Everyday versus Exceptional

Do you know Thomas the Engine?

If you’re a mommy, Thomas is not a distant memory… at all. There is a whole theme park dedicated to Thomas the Engine. Thomas is an engine that cares about his fellow engines and is really about doing the best job he can do. Thomas likes to feel important, at least he likes to feel like what he is doing is important. Overall, he’s doing the best he can. He gets frustrated at times, but everything usually works out in the end of a Thomas story.

What about The Little Engine that Could?

Do you remember her? Somewhat contrasting with Thomas,  “The Little Engine” was being asked for help, wasn’t sure if she could do it… but nevertheless was willing. The Little Engine didn’t really have a posse of engines around her to care about, nothing to compare her actions to. From what the story revealed at least, it didn’t even look like she had anyone to answer to.

While Thomas the Engine is surrounded by different engines with different gifts and his ‘master’, Sir Topham Hat to report to, The Little Engine that Could does not seem to have access to any of this. What is intriguing about contrasting these two engines, especially as it pertains to achieving a goal, is that one of these engines is required to pull from something that the other one does not always need to pull from, being surrounded by all the resources available to him.

What the Little Engine that Could was required to access in this one story that Thomas is not required to pull from on the same level is… faith. Imagine being or rather intentionally putting ourselves in a place where we must access our faith. Some of use know that we have it. But not all of us are willing to put ourselves into situations that require utilization of it.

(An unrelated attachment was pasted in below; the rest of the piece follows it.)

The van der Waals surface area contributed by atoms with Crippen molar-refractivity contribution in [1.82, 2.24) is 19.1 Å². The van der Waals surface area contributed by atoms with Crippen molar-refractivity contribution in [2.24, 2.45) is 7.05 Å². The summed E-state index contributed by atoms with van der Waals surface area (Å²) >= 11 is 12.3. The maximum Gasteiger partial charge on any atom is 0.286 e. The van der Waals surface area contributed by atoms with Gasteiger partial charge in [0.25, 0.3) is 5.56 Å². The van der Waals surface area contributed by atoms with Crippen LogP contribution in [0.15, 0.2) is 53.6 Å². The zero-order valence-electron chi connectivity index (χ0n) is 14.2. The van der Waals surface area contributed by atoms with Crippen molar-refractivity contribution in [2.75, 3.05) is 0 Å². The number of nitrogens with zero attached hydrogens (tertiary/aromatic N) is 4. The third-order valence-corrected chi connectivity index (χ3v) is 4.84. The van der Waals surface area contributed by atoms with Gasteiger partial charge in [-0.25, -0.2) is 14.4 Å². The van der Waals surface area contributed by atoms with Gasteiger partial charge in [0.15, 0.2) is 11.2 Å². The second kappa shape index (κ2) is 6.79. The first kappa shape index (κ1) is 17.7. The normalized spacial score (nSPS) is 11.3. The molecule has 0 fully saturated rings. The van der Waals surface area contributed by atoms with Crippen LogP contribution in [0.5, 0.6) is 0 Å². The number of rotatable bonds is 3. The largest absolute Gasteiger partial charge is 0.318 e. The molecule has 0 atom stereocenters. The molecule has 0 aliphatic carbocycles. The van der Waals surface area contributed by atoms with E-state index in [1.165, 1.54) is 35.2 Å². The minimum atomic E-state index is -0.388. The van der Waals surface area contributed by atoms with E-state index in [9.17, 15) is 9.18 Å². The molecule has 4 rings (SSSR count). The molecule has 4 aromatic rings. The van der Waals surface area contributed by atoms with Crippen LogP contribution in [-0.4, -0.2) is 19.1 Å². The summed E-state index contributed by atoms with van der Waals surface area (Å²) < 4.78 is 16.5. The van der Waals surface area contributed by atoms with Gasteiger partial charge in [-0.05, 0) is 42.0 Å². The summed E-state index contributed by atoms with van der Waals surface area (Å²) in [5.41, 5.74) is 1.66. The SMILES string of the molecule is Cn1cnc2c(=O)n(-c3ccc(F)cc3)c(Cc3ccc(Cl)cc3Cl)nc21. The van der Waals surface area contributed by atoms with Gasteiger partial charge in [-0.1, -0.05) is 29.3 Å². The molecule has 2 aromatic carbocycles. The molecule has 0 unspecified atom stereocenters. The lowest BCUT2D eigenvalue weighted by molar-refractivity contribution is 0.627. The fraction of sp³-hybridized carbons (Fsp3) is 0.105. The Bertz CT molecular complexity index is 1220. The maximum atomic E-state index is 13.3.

The catch phrase from the book, “I think I can, I think I can, I think I can”, has become a motivational tool for many, for years to come.

We like to know we can right? This knowing provides a comfort zone that, in the story, might have been the reason that the other two other trains were unwilling to do the job.

The issue is not are we doing what’s good. This is accomplished in a Thomas story most of the time. The real question we need to ask ourselves is, are we doing what’s right? There is a difference. One way that leads to the everyday, and the other which leads to the exceptional.


Perhaps a certain level of discomfort is needed in order to lean more toward the right.


Some ways to do this include:

  • using what we already have
  • pooling our resources
  • being willing to align our actions with truth
  • not being afraid to spread out
  • creating responsible boundaries (time, family, etc.)
  • work towards greater vision


(Jn 3:30)

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